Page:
For Oldenstadt, who plans to be a three-sport athlete at CHS, it’s a perfect time to reflect on words of wisdom from mom Michelle Glass.

“My mom’s had a huge impact in showing me how the only way things get done is through perseverance and work,” Oldenstadt said.

Whether his high school days start off in a classroom or at home in front of a computer, the outgoing 9th grader-to-be wants to make an impact in everything he does.

Oldenstadt is “very interested in marine biology, and I plan to go to college for it,” while in the arena he hopes to play football, basketball, and baseball, in whatever order the WIAA and CHS allow him to.

Being a three-sport athlete is something which comes naturally, as he played soccer and basketball, then wrapped up the school year competing in track and field during his middle school days.

He also played little league baseball.

While he enjoyed all of his sports, Oldenstadt felt most at home on the hardwood.

“Basketball, I have fun getting out there and battling on the court,” he said. “It’s a sport I never tire of, and I’m always ready to go and give it my all.”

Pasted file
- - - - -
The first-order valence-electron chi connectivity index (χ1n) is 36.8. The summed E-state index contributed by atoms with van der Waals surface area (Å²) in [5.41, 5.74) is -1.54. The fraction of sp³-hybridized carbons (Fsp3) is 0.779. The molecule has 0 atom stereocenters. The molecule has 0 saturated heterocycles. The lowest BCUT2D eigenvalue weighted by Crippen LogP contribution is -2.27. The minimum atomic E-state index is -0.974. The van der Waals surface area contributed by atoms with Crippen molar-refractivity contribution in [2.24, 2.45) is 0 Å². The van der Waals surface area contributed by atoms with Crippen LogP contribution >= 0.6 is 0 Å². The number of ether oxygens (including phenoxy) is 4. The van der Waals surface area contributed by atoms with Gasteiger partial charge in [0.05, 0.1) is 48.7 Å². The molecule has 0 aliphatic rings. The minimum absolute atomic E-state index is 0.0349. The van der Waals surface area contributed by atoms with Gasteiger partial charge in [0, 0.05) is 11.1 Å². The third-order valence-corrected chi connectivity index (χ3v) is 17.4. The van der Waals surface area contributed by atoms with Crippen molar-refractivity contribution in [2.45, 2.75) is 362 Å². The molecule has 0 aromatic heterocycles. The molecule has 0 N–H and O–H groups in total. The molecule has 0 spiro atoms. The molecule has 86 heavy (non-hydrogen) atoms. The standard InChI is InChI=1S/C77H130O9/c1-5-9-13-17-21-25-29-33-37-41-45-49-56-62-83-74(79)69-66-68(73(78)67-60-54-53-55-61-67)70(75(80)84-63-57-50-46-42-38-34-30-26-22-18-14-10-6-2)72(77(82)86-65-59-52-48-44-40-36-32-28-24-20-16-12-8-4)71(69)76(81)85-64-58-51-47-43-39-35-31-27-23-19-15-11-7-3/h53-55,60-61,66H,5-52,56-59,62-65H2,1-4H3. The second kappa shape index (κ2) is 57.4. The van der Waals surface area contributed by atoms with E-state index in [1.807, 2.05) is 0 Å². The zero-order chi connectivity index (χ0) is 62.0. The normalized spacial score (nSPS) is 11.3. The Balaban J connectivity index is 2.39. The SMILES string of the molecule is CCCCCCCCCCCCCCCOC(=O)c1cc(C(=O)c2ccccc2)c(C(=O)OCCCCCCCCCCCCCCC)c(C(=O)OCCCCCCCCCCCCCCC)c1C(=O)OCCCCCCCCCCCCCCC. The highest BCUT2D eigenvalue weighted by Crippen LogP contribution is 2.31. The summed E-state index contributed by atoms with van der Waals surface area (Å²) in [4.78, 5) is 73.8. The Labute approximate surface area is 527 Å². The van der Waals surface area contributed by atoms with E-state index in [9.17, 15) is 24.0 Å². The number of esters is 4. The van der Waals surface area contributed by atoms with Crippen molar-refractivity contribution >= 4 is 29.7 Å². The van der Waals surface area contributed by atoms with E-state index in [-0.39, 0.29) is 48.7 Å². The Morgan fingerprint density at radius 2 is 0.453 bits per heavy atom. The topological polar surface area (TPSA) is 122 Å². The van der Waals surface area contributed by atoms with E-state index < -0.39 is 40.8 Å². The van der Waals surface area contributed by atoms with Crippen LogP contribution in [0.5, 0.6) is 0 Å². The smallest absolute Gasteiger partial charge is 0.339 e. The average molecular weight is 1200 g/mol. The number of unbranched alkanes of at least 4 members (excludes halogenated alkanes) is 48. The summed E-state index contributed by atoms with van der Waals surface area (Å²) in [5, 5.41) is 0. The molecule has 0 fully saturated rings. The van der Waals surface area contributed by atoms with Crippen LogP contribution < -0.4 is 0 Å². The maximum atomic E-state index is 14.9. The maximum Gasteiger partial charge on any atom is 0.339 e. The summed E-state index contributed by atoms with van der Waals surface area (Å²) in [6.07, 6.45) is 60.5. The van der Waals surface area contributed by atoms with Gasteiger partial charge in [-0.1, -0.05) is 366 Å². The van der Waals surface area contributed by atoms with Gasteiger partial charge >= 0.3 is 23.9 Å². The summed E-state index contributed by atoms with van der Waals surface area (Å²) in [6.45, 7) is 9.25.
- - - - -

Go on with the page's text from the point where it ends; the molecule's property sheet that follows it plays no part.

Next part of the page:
As he makes the transition from CMS to CHS, Oldenstadt already has the height and strength to set him apart from other athletes his own age.

But he also realizes he needs to add other components to his game if he wants to be successful at a higher level.

“I think my athleticism at my size really stands out,” Oldenstadt said. “But I’d still like to work on overall quickness.

“My goal in high school sports is to better myself and the teams I play on through hard work and commitment.”

When he’s not playing sports, Oldenstadt enjoys listening to music.

In an uncertain world, though, athletic activity is key to his happiness.

“Sports helps me cope with stress or anything else that’s bothering me,” he said. “It’s nice just to go and focus all your energy on trying to win something.”